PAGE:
The reason most lucid dreaming is a spiritual failure is because it's done from a fundamentally false motivation. So, most people's 'lucid dreaming' practice is simply an attempt by their (meaningless) false self to conquer their (unintelligible but meaningful) dream self, typically to impose rather rote desires as interpreted through mass-media immersion: the mind as a Star Trek holodeck or video game console. Only if you attain lucid awareness but use it to start paying-attention to what is going on instead of trying to override things, will the dream start to make some waking sense and interesting paths for lucid action start to open up.

    Although my further notes on the subject are awfully disjointed, I suppose I should put them into some kind of order and make them public.

    ReplyDelete
  4. I'd say that, rather than resetting your spiritual/mental/emotional state entirely, sleep allows you to reconcile at the unconscious level the various contradictions that arise in conscious experience. So you don't have to restart from zero, if your conscious experience is really significantly free of contradictions between your ideals, passions, and practical intentions.

    On the other hand, it is useless to try to elevate just one of those, by neglecting the others you allow them to become debased and the contradictions will be resolved in your sleeping state without any increase, or possibly even with a decrease, in your overall state.

    ReplyDelete
  5. @Seijio - Very interesting comment. As I have often commented before, we are currently in an extraordinary cultural trought when it comes to attention to sleep and dream - even 35 years ago (when I was a medical student) the public, spiritual and scientific interest in sleep was very much greater than now. However it did not lead anywhere very interesting or useful...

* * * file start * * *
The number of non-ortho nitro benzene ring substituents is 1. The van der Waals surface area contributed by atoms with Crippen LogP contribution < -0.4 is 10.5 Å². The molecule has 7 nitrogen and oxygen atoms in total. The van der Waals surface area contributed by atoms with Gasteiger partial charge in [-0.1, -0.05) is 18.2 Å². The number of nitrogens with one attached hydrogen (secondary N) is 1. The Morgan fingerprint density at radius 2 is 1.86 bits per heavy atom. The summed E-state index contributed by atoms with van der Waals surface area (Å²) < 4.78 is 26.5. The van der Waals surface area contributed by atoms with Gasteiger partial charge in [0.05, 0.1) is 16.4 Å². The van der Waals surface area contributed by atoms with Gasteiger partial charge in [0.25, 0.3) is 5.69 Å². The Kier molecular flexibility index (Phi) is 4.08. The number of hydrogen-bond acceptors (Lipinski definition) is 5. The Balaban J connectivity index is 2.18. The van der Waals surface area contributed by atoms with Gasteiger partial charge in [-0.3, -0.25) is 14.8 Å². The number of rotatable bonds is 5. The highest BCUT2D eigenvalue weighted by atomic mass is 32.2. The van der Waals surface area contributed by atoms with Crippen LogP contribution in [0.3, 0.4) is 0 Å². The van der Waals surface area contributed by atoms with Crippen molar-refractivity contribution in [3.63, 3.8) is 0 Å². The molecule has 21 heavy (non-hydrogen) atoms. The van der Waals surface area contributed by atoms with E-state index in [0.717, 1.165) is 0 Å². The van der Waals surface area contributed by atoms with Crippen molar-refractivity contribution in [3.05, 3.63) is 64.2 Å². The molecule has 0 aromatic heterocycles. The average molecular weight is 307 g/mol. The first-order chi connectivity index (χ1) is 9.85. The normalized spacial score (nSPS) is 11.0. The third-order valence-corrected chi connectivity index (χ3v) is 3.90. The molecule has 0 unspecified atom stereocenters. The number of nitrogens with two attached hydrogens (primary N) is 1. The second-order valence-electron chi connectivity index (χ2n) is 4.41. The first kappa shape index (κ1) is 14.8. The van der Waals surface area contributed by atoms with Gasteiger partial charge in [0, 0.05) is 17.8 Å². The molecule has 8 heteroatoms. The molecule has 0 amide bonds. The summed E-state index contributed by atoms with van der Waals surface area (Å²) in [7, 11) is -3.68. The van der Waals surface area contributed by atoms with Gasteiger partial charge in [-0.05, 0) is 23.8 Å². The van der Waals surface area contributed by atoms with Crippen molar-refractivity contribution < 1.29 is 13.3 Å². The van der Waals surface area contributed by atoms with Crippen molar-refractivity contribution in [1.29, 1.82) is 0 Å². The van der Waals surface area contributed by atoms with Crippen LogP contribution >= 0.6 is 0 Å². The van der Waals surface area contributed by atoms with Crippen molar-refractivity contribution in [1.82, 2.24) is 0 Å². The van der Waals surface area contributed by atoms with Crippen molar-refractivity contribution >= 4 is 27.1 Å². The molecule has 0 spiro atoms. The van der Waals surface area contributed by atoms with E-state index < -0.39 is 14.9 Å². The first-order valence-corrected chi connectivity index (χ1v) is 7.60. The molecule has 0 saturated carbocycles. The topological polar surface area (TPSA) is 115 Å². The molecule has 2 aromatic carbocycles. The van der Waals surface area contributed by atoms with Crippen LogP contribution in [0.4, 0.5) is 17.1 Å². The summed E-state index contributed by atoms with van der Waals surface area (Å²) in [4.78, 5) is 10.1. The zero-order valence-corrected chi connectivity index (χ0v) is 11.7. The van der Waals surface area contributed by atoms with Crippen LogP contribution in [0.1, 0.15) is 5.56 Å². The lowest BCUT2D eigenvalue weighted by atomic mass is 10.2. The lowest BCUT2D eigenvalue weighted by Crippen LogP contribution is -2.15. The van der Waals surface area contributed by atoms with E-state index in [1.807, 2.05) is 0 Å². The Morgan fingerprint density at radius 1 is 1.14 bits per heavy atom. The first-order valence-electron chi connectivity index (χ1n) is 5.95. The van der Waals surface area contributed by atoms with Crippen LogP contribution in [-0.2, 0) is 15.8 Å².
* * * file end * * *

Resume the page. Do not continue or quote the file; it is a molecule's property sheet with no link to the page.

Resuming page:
This matter of awareness or consciousness is - I agree - a kind of key to this matter; although also it needs to be understood in a coherent context (i.e. metaphysics, again).

    And motivations affect everything. Bu the two are linked - good motivations are only possible (or only robust and powerful) with the right kind of metaphysical assumptions...

    It isn't circular - but there is more than one thing that needs 'fixing'.

    ReplyDelete
  6. Perhaps dreams are the mechanism by which your DNA (re)asserts control of your mind and strengthens biologically adaptive cognitive dissonance, ie. simulating experiences at a low enough level of consciousness such that your hierarchy of values is reverted to a state that motivates less-than-divine objectives. Kind of like how skillful rhetoric can trick an insufficiently aware person into believing a lie he already knows to be false.

    @Bruce,

    Thank you for the thoughtful reply. I would agree with your assessment about higher consciousness causing changes to sleep rather than the other way around. It would not make sense that a state of lower awareness and greater mental turbulence would be able to tune one's normal waking consciousness to a huge degree.

    The decreased need for sleep is an effect that advanced Buddhist meditators reportedly experience as well, and I imagine this scales as one's mind becomes released from the usual philosophical contradictions that normally serve to keep us running in circles.

    ReplyDelete